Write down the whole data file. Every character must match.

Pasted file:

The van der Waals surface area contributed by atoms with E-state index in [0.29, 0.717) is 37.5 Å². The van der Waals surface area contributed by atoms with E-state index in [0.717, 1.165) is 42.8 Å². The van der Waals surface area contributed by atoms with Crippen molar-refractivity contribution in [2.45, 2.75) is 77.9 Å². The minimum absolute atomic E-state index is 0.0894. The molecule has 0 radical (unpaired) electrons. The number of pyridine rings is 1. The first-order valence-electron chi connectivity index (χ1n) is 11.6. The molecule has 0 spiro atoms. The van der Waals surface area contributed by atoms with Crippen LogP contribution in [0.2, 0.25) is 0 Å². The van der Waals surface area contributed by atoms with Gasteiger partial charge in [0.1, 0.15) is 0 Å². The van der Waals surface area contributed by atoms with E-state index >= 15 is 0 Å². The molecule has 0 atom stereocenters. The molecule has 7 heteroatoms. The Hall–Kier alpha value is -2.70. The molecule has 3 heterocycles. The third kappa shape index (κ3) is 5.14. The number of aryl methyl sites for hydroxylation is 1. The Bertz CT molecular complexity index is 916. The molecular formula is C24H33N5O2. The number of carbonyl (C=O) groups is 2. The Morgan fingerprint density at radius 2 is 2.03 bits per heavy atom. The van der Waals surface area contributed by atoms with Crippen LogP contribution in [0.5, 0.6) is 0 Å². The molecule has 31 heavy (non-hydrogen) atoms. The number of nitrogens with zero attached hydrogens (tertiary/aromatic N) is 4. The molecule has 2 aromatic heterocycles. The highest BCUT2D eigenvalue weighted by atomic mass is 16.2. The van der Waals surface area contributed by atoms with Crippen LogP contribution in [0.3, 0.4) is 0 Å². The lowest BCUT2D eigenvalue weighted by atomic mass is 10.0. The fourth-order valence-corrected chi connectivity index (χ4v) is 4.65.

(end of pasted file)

The van der Waals surface area contributed by atoms with E-state index in [0.29, 0.717) is 37.5 Å². The van der Waals surface area contributed by atoms with E-state index in [0.717, 1.165) is 42.8 Å². The van der Waals surface area contributed by atoms with Crippen molar-refractivity contribution in [2.45, 2.75) is 77.9 Å². The minimum absolute atomic E-state index is 0.0894. The molecule has 0 radical (unpaired) electrons. The number of pyridine rings is 1. The first-order valence-electron chi connectivity index (χ1n) is 11.6. The molecule has 0 spiro atoms. The van der Waals surface area contributed by atoms with Crippen LogP contribution in [0.2, 0.25) is 0 Å². The van der Waals surface area contributed by atoms with Gasteiger partial charge in [0.1, 0.15) is 0 Å². The van der Waals surface area contributed by atoms with E-state index >= 15 is 0 Å². The molecule has 0 atom stereocenters. The molecule has 7 heteroatoms. The Hall–Kier alpha value is -2.70. The molecule has 3 heterocycles. The third kappa shape index (κ3) is 5.14. The number of aryl methyl sites for hydroxylation is 1. The Bertz CT molecular complexity index is 916. The molecular formula is C24H33N5O2. The number of carbonyl (C=O) groups is 2. The Morgan fingerprint density at radius 2 is 2.03 bits per heavy atom. The van der Waals surface area contributed by atoms with Crippen LogP contribution in [0.5, 0.6) is 0 Å². The molecule has 31 heavy (non-hydrogen) atoms. The number of nitrogens with zero attached hydrogens (tertiary/aromatic N) is 4. The molecule has 2 aromatic heterocycles. The highest BCUT2D eigenvalue weighted by atomic mass is 16.2. The van der Waals surface area contributed by atoms with Crippen LogP contribution in [0.3, 0.4) is 0 Å². The lowest BCUT2D eigenvalue weighted by atomic mass is 10.0. The fourth-order valence-corrected chi connectivity index (χ4v) is 4.65.